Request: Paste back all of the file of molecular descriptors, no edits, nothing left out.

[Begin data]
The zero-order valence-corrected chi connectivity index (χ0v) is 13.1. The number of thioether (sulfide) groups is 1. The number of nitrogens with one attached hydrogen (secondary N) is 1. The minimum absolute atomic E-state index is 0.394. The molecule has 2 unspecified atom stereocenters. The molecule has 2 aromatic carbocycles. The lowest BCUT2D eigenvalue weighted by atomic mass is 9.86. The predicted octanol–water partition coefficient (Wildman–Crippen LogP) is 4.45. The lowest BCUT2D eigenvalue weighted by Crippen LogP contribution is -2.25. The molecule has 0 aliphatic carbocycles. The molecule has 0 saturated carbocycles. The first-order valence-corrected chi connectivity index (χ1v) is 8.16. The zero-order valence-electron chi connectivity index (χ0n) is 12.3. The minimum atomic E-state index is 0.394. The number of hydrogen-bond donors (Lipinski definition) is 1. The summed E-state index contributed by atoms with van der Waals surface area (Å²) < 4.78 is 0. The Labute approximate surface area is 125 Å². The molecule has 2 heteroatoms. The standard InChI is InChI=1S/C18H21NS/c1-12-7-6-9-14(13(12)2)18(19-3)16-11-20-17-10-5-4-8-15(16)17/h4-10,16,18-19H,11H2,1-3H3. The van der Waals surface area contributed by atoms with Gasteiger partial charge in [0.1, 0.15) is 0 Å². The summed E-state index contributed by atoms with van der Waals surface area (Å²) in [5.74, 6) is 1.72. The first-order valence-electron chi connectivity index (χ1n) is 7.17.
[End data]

The zero-order valence-corrected chi connectivity index (χ0v) is 13.1. The number of thioether (sulfide) groups is 1. The number of nitrogens with one attached hydrogen (secondary N) is 1. The minimum absolute atomic E-state index is 0.394. The molecule has 2 unspecified atom stereocenters. The molecule has 2 aromatic carbocycles. The lowest BCUT2D eigenvalue weighted by atomic mass is 9.86. The predicted octanol–water partition coefficient (Wildman–Crippen LogP) is 4.45. The lowest BCUT2D eigenvalue weighted by Crippen LogP contribution is -2.25. The molecule has 0 aliphatic carbocycles. The molecule has 0 saturated carbocycles. The first-order valence-corrected chi connectivity index (χ1v) is 8.16. The zero-order valence-electron chi connectivity index (χ0n) is 12.3. The minimum atomic E-state index is 0.394. The number of hydrogen-bond donors (Lipinski definition) is 1. The summed E-state index contributed by atoms with van der Waals surface area (Å²) < 4.78 is 0. The Labute approximate surface area is 125 Å². The molecule has 2 heteroatoms. The standard InChI is InChI=1S/C18H21NS/c1-12-7-6-9-14(13(12)2)18(19-3)16-11-20-17-10-5-4-8-15(16)17/h4-10,16,18-19H,11H2,1-3H3. The van der Waals surface area contributed by atoms with Gasteiger partial charge in [0.1, 0.15) is 0 Å². The summed E-state index contributed by atoms with van der Waals surface area (Å²) in [5.74, 6) is 1.72. The first-order valence-electron chi connectivity index (χ1n) is 7.17.